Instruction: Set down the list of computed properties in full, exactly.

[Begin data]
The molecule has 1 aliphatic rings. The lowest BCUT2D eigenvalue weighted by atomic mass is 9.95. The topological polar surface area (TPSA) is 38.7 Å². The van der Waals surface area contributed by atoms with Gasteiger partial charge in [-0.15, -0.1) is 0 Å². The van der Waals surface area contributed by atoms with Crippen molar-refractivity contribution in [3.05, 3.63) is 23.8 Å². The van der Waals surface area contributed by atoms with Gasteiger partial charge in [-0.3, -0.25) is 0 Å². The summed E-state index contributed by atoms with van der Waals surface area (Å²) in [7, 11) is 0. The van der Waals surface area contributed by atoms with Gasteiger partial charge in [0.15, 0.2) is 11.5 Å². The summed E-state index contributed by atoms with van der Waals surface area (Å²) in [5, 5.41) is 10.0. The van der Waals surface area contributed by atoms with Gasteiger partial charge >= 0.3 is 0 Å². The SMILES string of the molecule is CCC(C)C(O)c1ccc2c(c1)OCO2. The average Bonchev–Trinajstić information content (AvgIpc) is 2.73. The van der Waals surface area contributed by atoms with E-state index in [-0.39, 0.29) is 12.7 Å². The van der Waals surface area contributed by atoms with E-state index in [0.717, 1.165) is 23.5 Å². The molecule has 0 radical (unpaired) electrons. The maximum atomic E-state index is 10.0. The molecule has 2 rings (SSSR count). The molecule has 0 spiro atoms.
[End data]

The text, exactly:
The molecule has 1 aliphatic rings. The lowest BCUT2D eigenvalue weighted by atomic mass is 9.95. The topological polar surface area (TPSA) is 38.7 Å². The van der Waals surface area contributed by atoms with Gasteiger partial charge in [-0.15, -0.1) is 0 Å². The van der Waals surface area contributed by atoms with Crippen molar-refractivity contribution in [3.05, 3.63) is 23.8 Å². The van der Waals surface area contributed by atoms with Gasteiger partial charge in [-0.3, -0.25) is 0 Å². The summed E-state index contributed by atoms with van der Waals surface area (Å²) in [7, 11) is 0. The van der Waals surface area contributed by atoms with Gasteiger partial charge in [0.15, 0.2) is 11.5 Å². The summed E-state index contributed by atoms with van der Waals surface area (Å²) in [5, 5.41) is 10.0. The van der Waals surface area contributed by atoms with Gasteiger partial charge >= 0.3 is 0 Å². The SMILES string of the molecule is CCC(C)C(O)c1ccc2c(c1)OCO2. The average Bonchev–Trinajstić information content (AvgIpc) is 2.73. The van der Waals surface area contributed by atoms with E-state index in [-0.39, 0.29) is 12.7 Å². The van der Waals surface area contributed by atoms with E-state index in [0.717, 1.165) is 23.5 Å². The molecule has 0 radical (unpaired) electrons. The maximum atomic E-state index is 10.0. The molecule has 2 rings (SSSR count). The molecule has 0 spiro atoms.